Larisa Melkumyan used to be a music teacher in Shusha — or Shushi, as it’s known by Armenians — a mountaintop city in Nagorno-Karabakh. But as fighting broke out in the contested region this past fall, her family was forced to leave.
"We stayed in the basement for four days and then fled at night as the road was being bombed."
"We stayed in the basement for four days and then fled at night as the road was being bombed." Melkumyan pointed to her feet. "These are lucky shoes!"
The battle for Shusha was one of the six-week war’s bloodiest — and pieces of missile and shreds of military uniform still litter the roadside by the turnoff to the city. Shusha was captured by Azerbaijan last month, and now, Melkumyan and other Armenians are unable to return to the city.
For now, Melkumyan’s family is being hosted for free in a modest wooden house outside of Yerevan, but they aren’t sure for how long the owner’s generosity can last. And after that, it’s hard to say where they might land.
Although thousands of displaced people have started returning to the contested region of Nagorno-Karabakh since an armistice was signed on Nov. 10, many are stuck where they — mostly in Yerevan and some parts of Armenia.
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That’s because of the ongoing disruption to education, health care and other services in the region, according to Grigor Yeritsyan, president of the Armenian Progressive Youth, a nongovernmental organization that is helping provide food and supplies to displaced people now in the Armenian capital of Yerevan.
Although rebuilding has started here, for some, too much has been lost.
“We also had instances when kids are facing some psychological problems and also have some panic attacks related to constant fear, so I don’t think these families would think to go back in the near future because of all the trauma they have been exposed to.”
“We also had instances when kids are facing some psychological problems and also have some panic attacks related to constant fear, so I don’t think these families would think to go back in the near future because of all the trauma they have been exposed to,” Yeritsyan said.
Both Armenia and Azerbaijan lost more than 2,500 soldiers in just 44 days of fighting, the government says. Azerbaijan was the clear military winner but people living here will now have to rely on Russia to keep the peace for years to come.
According to the Russia-brokered peace agreement, Moscow will deploy its troops in Nagorno-Karabakh to prevent clashes between Armenia and Azerbaijan. Armenian troops were ordered to leave several regions surrounding Nagorno-Karabakh by the end of December.
Now, the enclave’s sole connection to Armenia is a long dusty road that weaves through mountains and plunging gorges.
Until a new one is built, Armenians and Azerbaijanis will have to share this road under the watchful eye of Russian peacekeepers who have set up numerous checkpoints here.
In Stepanakert, the de facto capital of Nagorno-Karabakh, there are already some signs of life starting to get back to normal.
Stepanakert was shelled on a daily basis throughout the war — electricity and gas supplies are still interrupted but most of the city is intact.
On an early November morning in the city, chickens rattled their cages, a butcher laid out cows’ heads on a table, and crates of pomegranates, peppers and potatoes lined the street. During the war, a rocket attack destroyed a clothes stall here. It’s little more than a burned shell with shards of glass and wood and ripped fabric spilling out into the street.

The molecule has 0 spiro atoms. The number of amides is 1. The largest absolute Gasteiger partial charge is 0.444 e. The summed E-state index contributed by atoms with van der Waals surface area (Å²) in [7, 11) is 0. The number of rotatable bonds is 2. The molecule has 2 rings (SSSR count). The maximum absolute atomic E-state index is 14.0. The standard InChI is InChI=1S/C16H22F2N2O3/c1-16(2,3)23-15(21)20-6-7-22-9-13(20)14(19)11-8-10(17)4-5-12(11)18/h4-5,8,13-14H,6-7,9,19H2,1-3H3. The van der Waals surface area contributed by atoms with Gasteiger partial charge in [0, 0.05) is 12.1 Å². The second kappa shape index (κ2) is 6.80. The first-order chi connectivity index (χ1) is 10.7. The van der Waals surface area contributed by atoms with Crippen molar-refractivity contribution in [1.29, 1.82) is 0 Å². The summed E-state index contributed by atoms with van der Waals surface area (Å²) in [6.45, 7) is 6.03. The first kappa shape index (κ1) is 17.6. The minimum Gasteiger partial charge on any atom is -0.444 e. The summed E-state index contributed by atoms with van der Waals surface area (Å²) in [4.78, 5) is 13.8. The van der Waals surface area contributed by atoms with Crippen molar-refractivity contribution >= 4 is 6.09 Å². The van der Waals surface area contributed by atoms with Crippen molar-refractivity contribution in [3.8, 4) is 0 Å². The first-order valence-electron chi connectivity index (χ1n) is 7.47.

Next door, Rima Arushanyan, 58, was doing a brisk trade in fresh eggs and homemade vodka. She says that several hundred people are returning to the city every day, and business is picking up.
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“Thank God nobody was here at the time when the missile hit. The owner is still on the front line, and now his business is gone but at least nobody died. Everything that is destroyed can be rebuilt.”
“Thank God nobody was here at the time when the missile hit. The owner is still on the front line, and now his business is gone but at least nobody died,” Arushanyan explained. “Everything that is destroyed can be rebuilt.”
But in frontline towns like Martuni, it’s a different story.
Levitan Danielyan, 68, plucked some juicy persimmons from the trees in his garden and washed them under the tap. They still have a layer of dust from when a missile exploded outside the pensioner’s house — the same night the peace agreement was signed.
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“They hit us with everything they had,” Danielyan said. “All night long, they shelled the whole neighborhood but thankfully everyone on this street is OK.”
It wasn’t always this way. Under the Soviet Union, Armenians and Azerbaijanis lived right alongside each other but Danielyan says it wasn’t perfect, even then.
“The Soviet government didn’t let anyone do anything nationalistic,” he said. “Thanks to that, we lived together. But not really as friends, more like dogs and cats.”
Azerbaijan shelled his house in the ’90s.
“When the war ended in 1994, I asked the Armenian government for some assistance. Years later, they finally decided to give me some building supplies and they arrived on Sept. 26, the day before the second war.”
The region has a lot of healing to do — but Melkumyan, the music teacher who fled Shusha, says she's determined not to dwell on painful memories.
“But the past is for forgetting and we should live in the future,” she said. “We miss our Shushi, but we can’t get it back.”